Came across this tweet today from Lars Vogel
Anyone interested in contributing the IntellliJ keybindings to Eclipse? Will make adaption easier for IntelliJ users https://t.co/xo5Ww5Tt5w— Lars Vogel (@vogella) June 10, 2015
It’s a good point. When switching from one tool to another, often having familiar shortcuts help us get up to speed faster.
In IntelliJ IDEA we also have keyboard mappings for Eclipse, but when people ask me about it, I usually recommend they don’t use it.
Why? Because I don’t think it works. At least not in the long run.
The issue is that IntelliJ IDEA and Eclipse work differently in quite a few ways. When someone comes to IntelliJ IDEA from Eclipse, using the keyboard shortcuts they’re accustomed to, they normally feel productive straightaway, but often that starts to turn into frustration, because suddenly a few shortcuts are missing or don’t behave exactly the same way they’d expect it to in Eclipse.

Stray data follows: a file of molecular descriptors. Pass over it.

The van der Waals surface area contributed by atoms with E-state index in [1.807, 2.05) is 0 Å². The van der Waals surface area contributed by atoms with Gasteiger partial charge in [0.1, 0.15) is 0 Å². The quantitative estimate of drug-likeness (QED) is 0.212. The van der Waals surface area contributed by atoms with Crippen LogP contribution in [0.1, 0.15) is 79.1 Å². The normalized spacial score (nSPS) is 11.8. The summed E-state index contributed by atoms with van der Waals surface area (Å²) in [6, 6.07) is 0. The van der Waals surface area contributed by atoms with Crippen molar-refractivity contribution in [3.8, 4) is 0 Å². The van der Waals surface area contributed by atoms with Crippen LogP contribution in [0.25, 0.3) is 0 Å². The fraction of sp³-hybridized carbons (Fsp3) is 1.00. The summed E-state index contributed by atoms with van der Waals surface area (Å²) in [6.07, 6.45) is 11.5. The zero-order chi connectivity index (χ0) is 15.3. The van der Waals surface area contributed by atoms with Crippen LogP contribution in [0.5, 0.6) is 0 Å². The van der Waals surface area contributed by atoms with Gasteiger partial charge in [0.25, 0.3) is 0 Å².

And frustration leads to anger, anger leads to hate…and we all know how that ends!
Embrace the change
Whether you’re going from Eclipse to IntelliJ IDEA or vice versa, my recommendation is to learn to use the tool as opposed to trying to mold one into the other.
In the case of IntelliJ IDEA, in terms of shortcuts here are a few tips:
- Alt+Enter: We’ve made T-Shirts with this theme. See a bulb? Hit Alt+Enter and IntelliJ IDEA will offer an intention to help you.
- Cmd+Shift+A (Ctrl+Shift+A on Windows/Linux): Type what you want to do. Find the corresponding action and hit Enter. IntelliJ IDEA not only executes the action but also offers you the keyboard shortcut
- Double-Shift: Search Everywhere for Everything. Don’t know where to find something? Double-Shift and start typing.
The rest of the keyboard shortcuts you can pick up as you go along.